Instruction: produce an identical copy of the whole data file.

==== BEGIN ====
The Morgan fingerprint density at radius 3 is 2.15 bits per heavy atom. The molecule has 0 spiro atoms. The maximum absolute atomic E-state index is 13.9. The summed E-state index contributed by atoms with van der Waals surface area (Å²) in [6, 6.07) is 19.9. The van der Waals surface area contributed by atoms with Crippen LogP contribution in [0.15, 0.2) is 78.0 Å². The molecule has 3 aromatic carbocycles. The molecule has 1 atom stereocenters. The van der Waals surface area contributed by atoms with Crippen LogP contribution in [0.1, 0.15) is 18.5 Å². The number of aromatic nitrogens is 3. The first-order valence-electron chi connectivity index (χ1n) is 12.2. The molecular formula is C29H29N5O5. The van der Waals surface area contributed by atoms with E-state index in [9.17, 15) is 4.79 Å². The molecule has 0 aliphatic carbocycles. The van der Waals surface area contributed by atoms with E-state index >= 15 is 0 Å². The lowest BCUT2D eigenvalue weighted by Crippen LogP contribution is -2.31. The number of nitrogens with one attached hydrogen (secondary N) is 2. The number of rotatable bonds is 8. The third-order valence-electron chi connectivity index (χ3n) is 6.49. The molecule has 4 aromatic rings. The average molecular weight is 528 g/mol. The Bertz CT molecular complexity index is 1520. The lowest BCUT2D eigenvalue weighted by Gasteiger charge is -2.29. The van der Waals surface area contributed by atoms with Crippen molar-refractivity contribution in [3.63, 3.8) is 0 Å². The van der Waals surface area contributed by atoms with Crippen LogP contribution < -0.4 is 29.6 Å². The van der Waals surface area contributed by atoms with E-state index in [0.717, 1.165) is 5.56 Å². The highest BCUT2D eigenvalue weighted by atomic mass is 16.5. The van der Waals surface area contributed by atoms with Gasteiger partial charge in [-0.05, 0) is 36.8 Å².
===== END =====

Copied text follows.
The Morgan fingerprint density at radius 3 is 2.15 bits per heavy atom. The molecule has 0 spiro atoms. The maximum absolute atomic E-state index is 13.9. The summed E-state index contributed by atoms with van der Waals surface area (Å²) in [6, 6.07) is 19.9. The van der Waals surface area contributed by atoms with Crippen LogP contribution in [0.15, 0.2) is 78.0 Å². The molecule has 3 aromatic carbocycles. The molecule has 1 atom stereocenters. The van der Waals surface area contributed by atoms with Crippen LogP contribution in [0.1, 0.15) is 18.5 Å². The number of aromatic nitrogens is 3. The first-order valence-electron chi connectivity index (χ1n) is 12.2. The molecular formula is C29H29N5O5. The van der Waals surface area contributed by atoms with E-state index in [9.17, 15) is 4.79 Å². The molecule has 0 aliphatic carbocycles. The van der Waals surface area contributed by atoms with E-state index >= 15 is 0 Å². The lowest BCUT2D eigenvalue weighted by Crippen LogP contribution is -2.31. The number of nitrogens with one attached hydrogen (secondary N) is 2. The number of rotatable bonds is 8. The third-order valence-electron chi connectivity index (χ3n) is 6.49. The molecule has 4 aromatic rings. The average molecular weight is 528 g/mol. The Bertz CT molecular complexity index is 1520. The lowest BCUT2D eigenvalue weighted by Gasteiger charge is -2.29. The van der Waals surface area contributed by atoms with Crippen molar-refractivity contribution in [3.63, 3.8) is 0 Å². The van der Waals surface area contributed by atoms with Crippen LogP contribution < -0.4 is 29.6 Å². The van der Waals surface area contributed by atoms with E-state index in [0.717, 1.165) is 5.56 Å². The highest BCUT2D eigenvalue weighted by atomic mass is 16.5. The van der Waals surface area contributed by atoms with Gasteiger partial charge in [-0.05, 0) is 36.8 Å².